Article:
From the Pope
The theories of evolution and the Big Bang are real and God is not “a magician with a magic wand”, Pope Francis has declared.
Speaking at the Pontifical Academy of Sciences, the Pope made comments which experts said put an end to the “pseudo theories” of creationism and intelligent design that some argue were encouraged by his predecessor, Benedict XVI.
Francis explained that both scientific theories were not incompatible with the existence of a creator – arguing instead that they “require it”.
“When we read about Creation in Genesis, we run the risk of imagining God was a magician, with a magic wand able to do everything. But that is not so,” Francis said.
He added: “He created human beings and let them develop according to the internal laws that he gave to each one so they would reach their fulfilment.
Thanks to Montchiloff and kukla on Facebook.
11 thoughts on “At last a really big blow to creationism”
The notion that Benedict XVI (or JPII for that matter) was a proponent of Creationism and/or Intelligent Design is ludicrous.
When American fundamentalists take this line, then we will have gotten somewhere. European Catholic countries can have wonderful museums of human evolution like the one in Burgos in Spain, but in America, not a chance.
While welcome, I can’t see how Francis’ proclamation changes much. The majority of adults (in the US, anyway) accept some version of evolution. The hold-outs reside predominately in evangelical circles, so I don’t anticipate Francis changing many of those minds (http://www.pewforum.org/2013/12/30/publics-views-on-human-evolution/). Still, it is nice to hear an public and unequivocal endorsement of evolution, and condemnation of ID and creationism.
I think that there are some factors that make it really significant, even though I may well have been initially over enthusiastic. For one thing, this is a very major figure in, as it is said, the Judeo-Christian tradition who clearly rejects what’s called “young earth creationists.” There’s also a ratification of science. That emphasizes that the j-c tradition can accommodate science. Will the evanglicals be changed? I care less about that than about the rhetoric employed in imposing their beliefs on us.
Margaret, we do have the Smithsonian
Anne, the Smithsonian caved over the Enola Gay exhibit. Have they stood up to Fundamentalists on evolution? (I haven’t been there in years)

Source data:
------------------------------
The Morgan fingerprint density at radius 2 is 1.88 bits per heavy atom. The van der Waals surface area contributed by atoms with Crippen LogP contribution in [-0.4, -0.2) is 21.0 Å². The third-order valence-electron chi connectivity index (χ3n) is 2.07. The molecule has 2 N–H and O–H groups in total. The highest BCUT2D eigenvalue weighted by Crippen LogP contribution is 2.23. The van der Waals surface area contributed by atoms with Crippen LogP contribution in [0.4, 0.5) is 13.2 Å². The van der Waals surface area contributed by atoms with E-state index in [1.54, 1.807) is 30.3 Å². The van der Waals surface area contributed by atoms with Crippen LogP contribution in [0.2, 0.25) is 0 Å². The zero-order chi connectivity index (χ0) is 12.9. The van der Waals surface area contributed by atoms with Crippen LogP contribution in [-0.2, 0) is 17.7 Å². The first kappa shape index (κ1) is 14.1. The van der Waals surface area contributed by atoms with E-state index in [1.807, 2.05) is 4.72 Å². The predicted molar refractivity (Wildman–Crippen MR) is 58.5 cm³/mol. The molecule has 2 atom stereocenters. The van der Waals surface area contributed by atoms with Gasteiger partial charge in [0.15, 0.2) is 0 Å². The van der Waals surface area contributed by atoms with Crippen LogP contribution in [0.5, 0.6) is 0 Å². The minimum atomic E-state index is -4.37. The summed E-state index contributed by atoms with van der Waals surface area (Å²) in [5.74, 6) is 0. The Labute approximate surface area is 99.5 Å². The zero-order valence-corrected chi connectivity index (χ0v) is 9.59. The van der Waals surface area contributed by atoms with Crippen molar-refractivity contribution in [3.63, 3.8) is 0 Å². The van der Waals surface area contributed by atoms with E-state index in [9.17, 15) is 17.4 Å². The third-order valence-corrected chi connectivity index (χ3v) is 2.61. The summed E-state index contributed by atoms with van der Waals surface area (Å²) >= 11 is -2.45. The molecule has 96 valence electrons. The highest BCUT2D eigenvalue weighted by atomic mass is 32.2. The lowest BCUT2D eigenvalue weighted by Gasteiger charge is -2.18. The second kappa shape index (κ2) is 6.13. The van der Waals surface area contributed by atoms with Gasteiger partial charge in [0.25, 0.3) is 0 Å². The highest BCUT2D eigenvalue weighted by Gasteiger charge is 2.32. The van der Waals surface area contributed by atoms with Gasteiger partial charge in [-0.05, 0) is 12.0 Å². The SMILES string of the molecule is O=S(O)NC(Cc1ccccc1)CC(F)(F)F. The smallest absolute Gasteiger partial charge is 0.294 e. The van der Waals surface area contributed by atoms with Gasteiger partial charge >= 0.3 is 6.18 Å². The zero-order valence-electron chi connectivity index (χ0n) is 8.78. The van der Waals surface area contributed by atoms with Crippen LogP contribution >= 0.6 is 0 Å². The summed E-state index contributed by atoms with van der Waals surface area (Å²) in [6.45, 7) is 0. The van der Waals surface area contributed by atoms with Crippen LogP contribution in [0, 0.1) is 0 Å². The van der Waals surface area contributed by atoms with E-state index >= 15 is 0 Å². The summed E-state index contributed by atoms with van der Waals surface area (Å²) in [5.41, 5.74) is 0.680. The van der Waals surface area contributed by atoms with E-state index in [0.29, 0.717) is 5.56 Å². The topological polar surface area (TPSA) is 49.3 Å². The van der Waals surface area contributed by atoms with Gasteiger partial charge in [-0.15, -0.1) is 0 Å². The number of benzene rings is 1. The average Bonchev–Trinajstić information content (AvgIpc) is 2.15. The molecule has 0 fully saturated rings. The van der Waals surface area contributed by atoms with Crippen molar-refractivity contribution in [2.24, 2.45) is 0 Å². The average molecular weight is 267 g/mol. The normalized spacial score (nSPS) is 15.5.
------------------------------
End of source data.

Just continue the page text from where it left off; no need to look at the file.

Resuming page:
Margaret, the Enola Gay exhibit was distressing. But they are holding the line on evolution, as far as I can see.
The fact is, the kind of people who are deeply committed to Creationism in this country are also the kind of people who think the Pope is the Antichrist. (By the way, the door was officially opened to evolutionism in the Catholic Church way back in 1950.) The Catholic Church is many things, not all of them good (obviously), but fundamentalist it is not.
I beg the Smithsonian’s pardon and am also relieved. I guess I was overr-influenced by the shiny new splendors of the Burgos museum to think, this could never happen here.
Margaret, apparently the Smithsonian is now very, very big and divided into non-communicating depts. I’m not sure there is an it whose pardon you can beg. We certainly shouldn’t worry about what it thinks.
I shouldn’t have said they are holding the line, though some part is..
Alas, it appears that the Pope was scooped by Aubrey Moore more than a century earlier.
“Currently, I see in Germany, but also in the United States, a somewhat fierce debate raging between so-called “creationism” and evolutionism, presented as though they were mutually exclusive alternatives: those who believe in the Creator would not be able to conceive of evolution, and those who instead support evolution would have to exclude God. This antithesis is absurd because, on the one hand, there are so many scientific proofs in favor of evolution which appears to be a reality we can see and which enriches our knowledge of life and being as such. But on the other, the doctrine of evolution does not answer every query, especially the great philosophical question: where does everything come from? And how did everything start which ultimately led to man? I believe this is of the utmost importance.” -Benedict xvi
Comments are closed.